Lincoln and the Jews: A History
Lincoln and the Jews: A History
Jonathan D. Sarna, Benjamin Shapell
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One hundred and fifty years after Abraham Lincoln's death, the full story of his extraordinary relationship with Jews is told here for the first time. Lincoln and the Jews: A History provides readers both with a captivating narrative of his interactions with Jews, and with the opportunity to immerse themselves in rare manuscripts and images, many from the Shapell Lincoln Collection, that show Lincoln in a way he has never been seen before.
Lincoln's lifetime coincided with the emergence of Jews on the national scene in the United States. When he was born, in 1809, scarcely 3,000 Jews lived in the entire country. By the time of his assassination in 1865, large-scale immigration, principally from central Europe, had brought that number up to more than 150,000. Many Americans, including members of Lincoln's cabinet and many of his top generals during the Civil War, were alarmed by this development and treated Jews as second-class citizens and religious outsiders. Lincoln, this book shows, exhibited precisely the opposite tendency. He also expressed a uniquely deep knowledge of the Old Testament, employing its language and concepts in some of his most important writings. He befriended Jews from a young age, promoted Jewish equality, appointed numerous Jews to public office, had Jewish advisors and supporters starting already from the early 1850s, as well as later during his two presidential campaigns, and in response to Jewish sensitivities, even changed the way he thought and spoke about America. Through his actions and his rhetoric―replacing "Christian nation," for example, with "this nation under God"―he embraced Jews as insiders.
In this groundbreaking work, the product of meticulous research, historian Jonathan D. Sarna and collector Benjamin Shapell reveal how Lincoln's remarkable relationship with American Jews impacted both his path to the presidency and his policy decisions as president. The volume uncovers a new and previously unknown feature of Abraham Lincoln's life, one that broadened him, and, as a result, broadened America.
1994):333-38. 29. The Census listed him as “Isicca Zackriah” and misidentified him as female but correctly listed the first names of his wife and children and listed the head of the household as Jacob Lawson, his father-in-law. 30. Charles M. Segal, “Isachar Zacharie: Lincoln’s Chiropodist,” Publications of the American Jewish Historical Society 43 (December 1953), 74-79, quoting documents now in the possession of the Shapell Manuscript Collection. 31. Ibid, 76, Shapell Manuscript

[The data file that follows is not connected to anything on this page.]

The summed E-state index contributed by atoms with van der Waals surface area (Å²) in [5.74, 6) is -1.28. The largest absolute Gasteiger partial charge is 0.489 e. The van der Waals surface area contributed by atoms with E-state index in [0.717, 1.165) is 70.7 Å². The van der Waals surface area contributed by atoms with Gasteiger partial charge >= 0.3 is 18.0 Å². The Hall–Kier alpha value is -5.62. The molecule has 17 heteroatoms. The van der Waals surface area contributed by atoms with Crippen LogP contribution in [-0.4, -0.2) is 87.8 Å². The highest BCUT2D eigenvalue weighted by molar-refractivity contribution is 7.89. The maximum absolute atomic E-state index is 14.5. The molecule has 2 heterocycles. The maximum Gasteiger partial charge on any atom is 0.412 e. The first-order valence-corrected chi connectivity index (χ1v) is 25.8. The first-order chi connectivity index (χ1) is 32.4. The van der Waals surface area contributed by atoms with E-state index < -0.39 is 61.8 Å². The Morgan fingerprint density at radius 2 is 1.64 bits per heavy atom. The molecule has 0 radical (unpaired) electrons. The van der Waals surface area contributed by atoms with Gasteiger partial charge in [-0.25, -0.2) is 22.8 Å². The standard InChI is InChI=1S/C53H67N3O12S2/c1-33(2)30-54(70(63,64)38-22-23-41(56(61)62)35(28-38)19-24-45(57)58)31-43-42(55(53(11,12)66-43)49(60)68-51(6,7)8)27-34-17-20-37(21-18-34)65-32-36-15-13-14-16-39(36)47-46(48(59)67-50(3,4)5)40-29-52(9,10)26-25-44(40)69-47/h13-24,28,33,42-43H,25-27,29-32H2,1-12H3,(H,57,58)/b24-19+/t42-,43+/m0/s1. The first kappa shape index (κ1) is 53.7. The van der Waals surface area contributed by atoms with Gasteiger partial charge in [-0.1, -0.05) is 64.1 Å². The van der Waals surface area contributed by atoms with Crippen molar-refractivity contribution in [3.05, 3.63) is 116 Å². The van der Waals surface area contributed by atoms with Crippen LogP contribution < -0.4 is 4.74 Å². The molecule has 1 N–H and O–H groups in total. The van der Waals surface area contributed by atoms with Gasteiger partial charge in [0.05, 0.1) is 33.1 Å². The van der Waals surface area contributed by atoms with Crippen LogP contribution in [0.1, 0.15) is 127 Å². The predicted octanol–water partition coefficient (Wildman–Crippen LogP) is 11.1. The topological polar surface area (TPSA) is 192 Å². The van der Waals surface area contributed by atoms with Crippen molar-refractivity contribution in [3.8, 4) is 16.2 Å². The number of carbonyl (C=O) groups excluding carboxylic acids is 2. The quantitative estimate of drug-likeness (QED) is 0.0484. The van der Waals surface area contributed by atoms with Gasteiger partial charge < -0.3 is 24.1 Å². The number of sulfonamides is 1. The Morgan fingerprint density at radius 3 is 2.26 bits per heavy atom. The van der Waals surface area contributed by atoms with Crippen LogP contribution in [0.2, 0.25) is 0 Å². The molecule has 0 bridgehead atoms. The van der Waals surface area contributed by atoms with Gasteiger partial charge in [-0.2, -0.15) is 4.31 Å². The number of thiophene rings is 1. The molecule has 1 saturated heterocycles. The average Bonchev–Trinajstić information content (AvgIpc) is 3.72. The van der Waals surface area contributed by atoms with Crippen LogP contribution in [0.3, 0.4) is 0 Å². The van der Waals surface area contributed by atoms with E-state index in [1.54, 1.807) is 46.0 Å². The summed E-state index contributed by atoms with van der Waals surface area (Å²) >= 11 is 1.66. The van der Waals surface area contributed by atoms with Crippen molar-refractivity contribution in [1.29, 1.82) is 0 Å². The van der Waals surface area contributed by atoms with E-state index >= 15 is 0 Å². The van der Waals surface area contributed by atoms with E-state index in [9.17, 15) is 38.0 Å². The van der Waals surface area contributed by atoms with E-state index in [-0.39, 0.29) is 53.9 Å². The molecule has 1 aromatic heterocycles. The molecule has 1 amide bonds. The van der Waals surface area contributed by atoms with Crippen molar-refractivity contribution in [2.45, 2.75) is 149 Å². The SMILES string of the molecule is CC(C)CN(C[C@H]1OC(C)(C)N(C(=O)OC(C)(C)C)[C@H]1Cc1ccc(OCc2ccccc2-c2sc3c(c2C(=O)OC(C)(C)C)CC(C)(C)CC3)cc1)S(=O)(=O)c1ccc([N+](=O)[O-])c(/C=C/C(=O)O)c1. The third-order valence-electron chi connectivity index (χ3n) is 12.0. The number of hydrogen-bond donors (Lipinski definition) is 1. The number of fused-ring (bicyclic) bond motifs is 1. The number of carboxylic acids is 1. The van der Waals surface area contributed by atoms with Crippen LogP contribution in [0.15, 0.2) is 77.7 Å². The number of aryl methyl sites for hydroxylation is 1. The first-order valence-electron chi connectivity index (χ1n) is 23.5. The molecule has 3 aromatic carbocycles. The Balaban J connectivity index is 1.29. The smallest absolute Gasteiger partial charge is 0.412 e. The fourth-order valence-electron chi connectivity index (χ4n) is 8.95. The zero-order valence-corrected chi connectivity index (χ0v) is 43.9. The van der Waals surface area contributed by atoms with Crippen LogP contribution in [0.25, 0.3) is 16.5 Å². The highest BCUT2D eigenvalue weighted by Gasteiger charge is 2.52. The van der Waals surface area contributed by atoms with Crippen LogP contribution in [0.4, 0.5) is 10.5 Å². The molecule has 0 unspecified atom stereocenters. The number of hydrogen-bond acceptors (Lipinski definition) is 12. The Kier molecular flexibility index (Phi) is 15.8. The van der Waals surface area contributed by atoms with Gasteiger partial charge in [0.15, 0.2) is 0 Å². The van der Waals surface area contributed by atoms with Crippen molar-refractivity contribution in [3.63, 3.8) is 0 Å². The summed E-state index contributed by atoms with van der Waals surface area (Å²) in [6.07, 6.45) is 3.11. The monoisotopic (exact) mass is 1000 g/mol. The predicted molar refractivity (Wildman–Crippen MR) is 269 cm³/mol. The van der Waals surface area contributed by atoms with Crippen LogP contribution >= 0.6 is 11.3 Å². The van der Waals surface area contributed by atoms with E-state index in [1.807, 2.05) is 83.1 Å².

Partnership. 29. Burlingame, Abraham Lincoln, II, 608. 30. CW 8, 399-405. 31. Burlingame, Abraham Lincoln, II, 803; McPherson, Battle Cry of Freedom, 852. 32. American Hebrew (February 6, 1885), 202; Washington Post (November 9, 1902), 26; American Israelite (June 29, 1893), 4; Arthur Hornblow, A History of the Theatre in America (Philadelphia: Lippincott, 1919), I, 320. Stephen M. Arthur, Junius Brutus Booth: Theatrical Prometheus (Carbondale: Southern Illinois University Press,
humane enlightenment of the nineteenth century.…” Carl Schurz Courtesy of the Library of Congress In his more than two-hour-long address, Lincoln sought to calm those who accused him of dividing the country. He made clear that the Republicans had no intention of interfering with slavery where it already existed, such as across the river in Kentucky, but only opposed slavery’s extension into new territories. Countering Douglas’s ahistorical view that the nation’s founders had allowed each
accept my thanks.”17 On May 4, 1864, Lincoln purchased a pair of eyeglasses from the shop of Jewish optician Isaac Heilprin, brother of the outspoken liberal Jewish opponent of slavery, Michael Heilprin. The Washington, D.C., shop, Franklin & Co., was located four blocks from the White House. “Lincoln was a regular customer and a warm friendship developed” between optometrist and president.18 “I HAVE RECEIVED MUCH POLITENESS,” SEPTEMBER 24, 1864 Mary Lincoln requests that Herman Grau, a Jewish
while his firm provided the black plumes that ornamented the cortege on the last leg of its journey. The funeral oration in Springfield went out of its way to mention Jewish participation in the obsequies in New York (“The Archbishop of the Roman Catholic Church in New York and a Protestant minister walked side by side in the sad procession, and a Jewish Rabbi performed a part of the solemn services”).13 While no Jew participated in the burial ceremony itself, the larger aim of the Jewish